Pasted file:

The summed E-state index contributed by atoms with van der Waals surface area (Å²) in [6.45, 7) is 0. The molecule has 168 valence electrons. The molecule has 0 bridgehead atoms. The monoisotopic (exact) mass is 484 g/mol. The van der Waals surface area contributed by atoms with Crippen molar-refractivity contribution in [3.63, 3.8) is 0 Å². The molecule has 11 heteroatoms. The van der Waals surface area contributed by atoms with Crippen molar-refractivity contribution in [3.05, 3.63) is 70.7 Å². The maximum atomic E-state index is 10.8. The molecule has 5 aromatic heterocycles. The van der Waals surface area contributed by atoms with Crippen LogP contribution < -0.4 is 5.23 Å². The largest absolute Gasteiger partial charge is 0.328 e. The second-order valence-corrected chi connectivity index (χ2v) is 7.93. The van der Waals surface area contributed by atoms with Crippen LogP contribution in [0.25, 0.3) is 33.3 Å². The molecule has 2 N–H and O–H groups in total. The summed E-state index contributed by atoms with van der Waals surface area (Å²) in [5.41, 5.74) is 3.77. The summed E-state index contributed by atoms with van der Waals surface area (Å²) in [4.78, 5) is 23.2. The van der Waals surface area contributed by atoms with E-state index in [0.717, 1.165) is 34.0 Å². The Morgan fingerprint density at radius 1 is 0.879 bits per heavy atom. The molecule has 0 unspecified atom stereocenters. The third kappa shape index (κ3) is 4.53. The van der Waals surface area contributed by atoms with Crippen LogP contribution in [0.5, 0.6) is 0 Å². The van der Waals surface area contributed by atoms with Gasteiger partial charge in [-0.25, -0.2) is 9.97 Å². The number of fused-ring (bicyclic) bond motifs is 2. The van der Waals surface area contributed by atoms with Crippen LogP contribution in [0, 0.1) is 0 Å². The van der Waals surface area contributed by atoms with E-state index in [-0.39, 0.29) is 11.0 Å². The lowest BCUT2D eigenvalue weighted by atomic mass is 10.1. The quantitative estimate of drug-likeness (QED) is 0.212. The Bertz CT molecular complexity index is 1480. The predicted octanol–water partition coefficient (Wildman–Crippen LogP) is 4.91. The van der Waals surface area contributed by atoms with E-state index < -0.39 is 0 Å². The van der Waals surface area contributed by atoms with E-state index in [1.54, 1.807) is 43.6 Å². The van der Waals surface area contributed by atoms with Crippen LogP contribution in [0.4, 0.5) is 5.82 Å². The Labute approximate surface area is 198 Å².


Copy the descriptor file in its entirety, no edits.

The summed E-state index contributed by atoms with van der Waals surface area (Å²) in [6.45, 7) is 0. The molecule has 168 valence electrons. The molecule has 0 bridgehead atoms. The monoisotopic (exact) mass is 484 g/mol. The van der Waals surface area contributed by atoms with Crippen molar-refractivity contribution in [3.63, 3.8) is 0 Å². The molecule has 11 heteroatoms. The van der Waals surface area contributed by atoms with Crippen molar-refractivity contribution in [3.05, 3.63) is 70.7 Å². The maximum atomic E-state index is 10.8. The molecule has 5 aromatic heterocycles. The van der Waals surface area contributed by atoms with Crippen LogP contribution < -0.4 is 5.23 Å². The largest absolute Gasteiger partial charge is 0.328 e. The second-order valence-corrected chi connectivity index (χ2v) is 7.93. The van der Waals surface area contributed by atoms with Crippen LogP contribution in [0.25, 0.3) is 33.3 Å². The molecule has 2 N–H and O–H groups in total. The summed E-state index contributed by atoms with van der Waals surface area (Å²) in [5.41, 5.74) is 3.77. The summed E-state index contributed by atoms with van der Waals surface area (Å²) in [4.78, 5) is 23.2. The van der Waals surface area contributed by atoms with E-state index in [0.717, 1.165) is 34.0 Å². The Morgan fingerprint density at radius 1 is 0.879 bits per heavy atom. The molecule has 0 unspecified atom stereocenters. The third kappa shape index (κ3) is 4.53. The van der Waals surface area contributed by atoms with Crippen LogP contribution in [0.5, 0.6) is 0 Å². The van der Waals surface area contributed by atoms with Gasteiger partial charge in [-0.25, -0.2) is 9.97 Å². The number of fused-ring (bicyclic) bond motifs is 2. The van der Waals surface area contributed by atoms with Crippen LogP contribution in [0, 0.1) is 0 Å². The van der Waals surface area contributed by atoms with E-state index in [-0.39, 0.29) is 11.0 Å². The lowest BCUT2D eigenvalue weighted by atomic mass is 10.1. The quantitative estimate of drug-likeness (QED) is 0.212. The Bertz CT molecular complexity index is 1480. The predicted octanol–water partition coefficient (Wildman–Crippen LogP) is 4.91. The van der Waals surface area contributed by atoms with E-state index < -0.39 is 0 Å². The van der Waals surface area contributed by atoms with E-state index in [1.54, 1.807) is 43.6 Å². The van der Waals surface area contributed by atoms with Crippen LogP contribution in [0.4, 0.5) is 5.82 Å². The Labute approximate surface area is 198 Å².